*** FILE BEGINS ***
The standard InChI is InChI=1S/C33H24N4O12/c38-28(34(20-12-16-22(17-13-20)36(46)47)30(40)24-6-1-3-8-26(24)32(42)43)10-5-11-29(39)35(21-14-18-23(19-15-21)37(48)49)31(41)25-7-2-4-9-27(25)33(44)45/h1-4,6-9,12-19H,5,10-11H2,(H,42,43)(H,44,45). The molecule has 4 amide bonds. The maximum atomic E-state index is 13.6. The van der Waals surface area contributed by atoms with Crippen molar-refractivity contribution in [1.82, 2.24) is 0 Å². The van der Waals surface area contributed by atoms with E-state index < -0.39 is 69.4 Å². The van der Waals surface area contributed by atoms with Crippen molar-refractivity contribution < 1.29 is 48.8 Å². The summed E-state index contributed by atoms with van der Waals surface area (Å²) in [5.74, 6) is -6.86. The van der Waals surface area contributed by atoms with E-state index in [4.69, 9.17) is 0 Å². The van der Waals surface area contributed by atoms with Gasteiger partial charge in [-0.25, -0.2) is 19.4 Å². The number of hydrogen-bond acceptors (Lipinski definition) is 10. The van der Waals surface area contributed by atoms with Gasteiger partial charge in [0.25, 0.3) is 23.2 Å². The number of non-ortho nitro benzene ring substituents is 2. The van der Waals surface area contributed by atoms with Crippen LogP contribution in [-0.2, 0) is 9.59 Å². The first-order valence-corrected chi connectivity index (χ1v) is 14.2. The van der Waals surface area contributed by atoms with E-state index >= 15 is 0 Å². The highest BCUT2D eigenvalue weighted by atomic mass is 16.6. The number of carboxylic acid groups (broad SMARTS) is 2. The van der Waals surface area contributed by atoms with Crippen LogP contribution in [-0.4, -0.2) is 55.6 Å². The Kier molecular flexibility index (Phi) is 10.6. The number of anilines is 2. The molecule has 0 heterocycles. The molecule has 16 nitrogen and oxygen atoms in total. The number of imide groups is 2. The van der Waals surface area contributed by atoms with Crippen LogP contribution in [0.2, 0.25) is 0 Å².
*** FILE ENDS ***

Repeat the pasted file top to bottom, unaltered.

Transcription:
The standard InChI is InChI=1S/C33H24N4O12/c38-28(34(20-12-16-22(17-13-20)36(46)47)30(40)24-6-1-3-8-26(24)32(42)43)10-5-11-29(39)35(21-14-18-23(19-15-21)37(48)49)31(41)25-7-2-4-9-27(25)33(44)45/h1-4,6-9,12-19H,5,10-11H2,(H,42,43)(H,44,45). The molecule has 4 amide bonds. The maximum atomic E-state index is 13.6. The van der Waals surface area contributed by atoms with Crippen molar-refractivity contribution in [1.82, 2.24) is 0 Å². The van der Waals surface area contributed by atoms with E-state index < -0.39 is 69.4 Å². The van der Waals surface area contributed by atoms with Crippen molar-refractivity contribution < 1.29 is 48.8 Å². The summed E-state index contributed by atoms with van der Waals surface area (Å²) in [5.74, 6) is -6.86. The van der Waals surface area contributed by atoms with E-state index in [4.69, 9.17) is 0 Å². The van der Waals surface area contributed by atoms with Gasteiger partial charge in [-0.25, -0.2) is 19.4 Å². The number of hydrogen-bond acceptors (Lipinski definition) is 10. The van der Waals surface area contributed by atoms with Gasteiger partial charge in [0.25, 0.3) is 23.2 Å². The number of non-ortho nitro benzene ring substituents is 2. The van der Waals surface area contributed by atoms with Crippen LogP contribution in [-0.2, 0) is 9.59 Å². The first-order valence-corrected chi connectivity index (χ1v) is 14.2. The van der Waals surface area contributed by atoms with E-state index >= 15 is 0 Å². The highest BCUT2D eigenvalue weighted by atomic mass is 16.6. The number of carboxylic acid groups (broad SMARTS) is 2. The van der Waals surface area contributed by atoms with Crippen LogP contribution in [-0.4, -0.2) is 55.6 Å². The Kier molecular flexibility index (Phi) is 10.6. The number of anilines is 2. The molecule has 0 heterocycles. The molecule has 16 nitrogen and oxygen atoms in total. The number of imide groups is 2. The van der Waals surface area contributed by atoms with Crippen LogP contribution in [0.2, 0.25) is 0 Å².